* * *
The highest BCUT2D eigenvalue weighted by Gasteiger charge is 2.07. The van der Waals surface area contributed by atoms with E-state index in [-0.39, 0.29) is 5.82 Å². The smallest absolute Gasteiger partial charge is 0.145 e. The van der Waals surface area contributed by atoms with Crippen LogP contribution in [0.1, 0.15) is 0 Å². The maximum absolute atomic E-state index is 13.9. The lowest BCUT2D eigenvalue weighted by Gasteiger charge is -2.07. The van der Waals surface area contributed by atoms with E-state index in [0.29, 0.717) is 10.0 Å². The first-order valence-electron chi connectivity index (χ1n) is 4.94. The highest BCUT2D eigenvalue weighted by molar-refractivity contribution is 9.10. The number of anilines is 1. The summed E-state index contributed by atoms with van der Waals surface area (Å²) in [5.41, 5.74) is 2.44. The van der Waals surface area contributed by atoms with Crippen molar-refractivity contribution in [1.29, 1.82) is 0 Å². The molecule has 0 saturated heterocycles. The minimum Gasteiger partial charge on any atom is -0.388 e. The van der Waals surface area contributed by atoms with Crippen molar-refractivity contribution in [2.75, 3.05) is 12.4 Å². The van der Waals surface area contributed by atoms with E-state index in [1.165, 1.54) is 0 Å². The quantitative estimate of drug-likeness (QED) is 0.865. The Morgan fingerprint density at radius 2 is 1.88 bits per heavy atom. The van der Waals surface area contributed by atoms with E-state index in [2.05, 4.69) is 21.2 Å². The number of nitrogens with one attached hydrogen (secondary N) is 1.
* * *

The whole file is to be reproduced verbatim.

The highest BCUT2D eigenvalue weighted by Gasteiger charge is 2.07. The van der Waals surface area contributed by atoms with E-state index in [-0.39, 0.29) is 5.82 Å². The smallest absolute Gasteiger partial charge is 0.145 e. The van der Waals surface area contributed by atoms with Crippen LogP contribution in [0.1, 0.15) is 0 Å². The maximum absolute atomic E-state index is 13.9. The lowest BCUT2D eigenvalue weighted by Gasteiger charge is -2.07. The van der Waals surface area contributed by atoms with E-state index in [0.29, 0.717) is 10.0 Å². The first-order valence-electron chi connectivity index (χ1n) is 4.94. The highest BCUT2D eigenvalue weighted by molar-refractivity contribution is 9.10. The number of anilines is 1. The summed E-state index contributed by atoms with van der Waals surface area (Å²) in [5.41, 5.74) is 2.44. The van der Waals surface area contributed by atoms with Crippen molar-refractivity contribution in [1.29, 1.82) is 0 Å². The molecule has 0 saturated heterocycles. The minimum Gasteiger partial charge on any atom is -0.388 e. The van der Waals surface area contributed by atoms with Crippen molar-refractivity contribution in [2.75, 3.05) is 12.4 Å². The van der Waals surface area contributed by atoms with E-state index in [1.165, 1.54) is 0 Å². The quantitative estimate of drug-likeness (QED) is 0.865. The Morgan fingerprint density at radius 2 is 1.88 bits per heavy atom. The van der Waals surface area contributed by atoms with E-state index in [2.05, 4.69) is 21.2 Å². The number of nitrogens with one attached hydrogen (secondary N) is 1.